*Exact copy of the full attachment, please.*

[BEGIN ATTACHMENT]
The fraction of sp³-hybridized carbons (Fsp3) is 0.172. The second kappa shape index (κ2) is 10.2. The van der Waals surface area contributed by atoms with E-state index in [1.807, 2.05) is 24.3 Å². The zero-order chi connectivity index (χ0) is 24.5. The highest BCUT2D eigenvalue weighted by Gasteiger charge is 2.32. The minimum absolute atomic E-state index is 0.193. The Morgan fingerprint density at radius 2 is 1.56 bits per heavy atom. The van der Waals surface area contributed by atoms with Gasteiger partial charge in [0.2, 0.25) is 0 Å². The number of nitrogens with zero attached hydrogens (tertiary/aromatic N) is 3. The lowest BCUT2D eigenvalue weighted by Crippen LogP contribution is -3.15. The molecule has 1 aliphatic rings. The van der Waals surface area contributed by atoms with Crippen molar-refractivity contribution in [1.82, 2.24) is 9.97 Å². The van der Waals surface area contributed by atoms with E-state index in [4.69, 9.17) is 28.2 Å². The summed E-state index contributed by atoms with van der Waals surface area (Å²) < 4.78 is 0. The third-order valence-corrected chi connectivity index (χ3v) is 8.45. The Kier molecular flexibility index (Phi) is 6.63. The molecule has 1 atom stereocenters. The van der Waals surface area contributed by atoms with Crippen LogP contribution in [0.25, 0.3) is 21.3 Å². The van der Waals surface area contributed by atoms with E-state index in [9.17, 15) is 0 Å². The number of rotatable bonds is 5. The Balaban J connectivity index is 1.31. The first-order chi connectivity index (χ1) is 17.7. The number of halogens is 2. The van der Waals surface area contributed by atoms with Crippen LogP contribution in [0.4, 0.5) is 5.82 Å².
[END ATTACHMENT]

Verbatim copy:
The fraction of sp³-hybridized carbons (Fsp3) is 0.172. The second kappa shape index (κ2) is 10.2. The van der Waals surface area contributed by atoms with E-state index in [1.807, 2.05) is 24.3 Å². The zero-order chi connectivity index (χ0) is 24.5. The highest BCUT2D eigenvalue weighted by Gasteiger charge is 2.32. The minimum absolute atomic E-state index is 0.193. The Morgan fingerprint density at radius 2 is 1.56 bits per heavy atom. The van der Waals surface area contributed by atoms with Gasteiger partial charge in [0.2, 0.25) is 0 Å². The number of nitrogens with zero attached hydrogens (tertiary/aromatic N) is 3. The lowest BCUT2D eigenvalue weighted by Crippen LogP contribution is -3.15. The molecule has 1 aliphatic rings. The van der Waals surface area contributed by atoms with Crippen molar-refractivity contribution in [1.82, 2.24) is 9.97 Å². The van der Waals surface area contributed by atoms with E-state index in [4.69, 9.17) is 28.2 Å². The summed E-state index contributed by atoms with van der Waals surface area (Å²) < 4.78 is 0. The third-order valence-corrected chi connectivity index (χ3v) is 8.45. The Kier molecular flexibility index (Phi) is 6.63. The molecule has 1 atom stereocenters. The van der Waals surface area contributed by atoms with Crippen LogP contribution in [0.25, 0.3) is 21.3 Å². The van der Waals surface area contributed by atoms with E-state index in [9.17, 15) is 0 Å². The number of rotatable bonds is 5. The Balaban J connectivity index is 1.31. The first-order chi connectivity index (χ1) is 17.7. The number of halogens is 2. The van der Waals surface area contributed by atoms with Crippen LogP contribution in [0.4, 0.5) is 5.82 Å².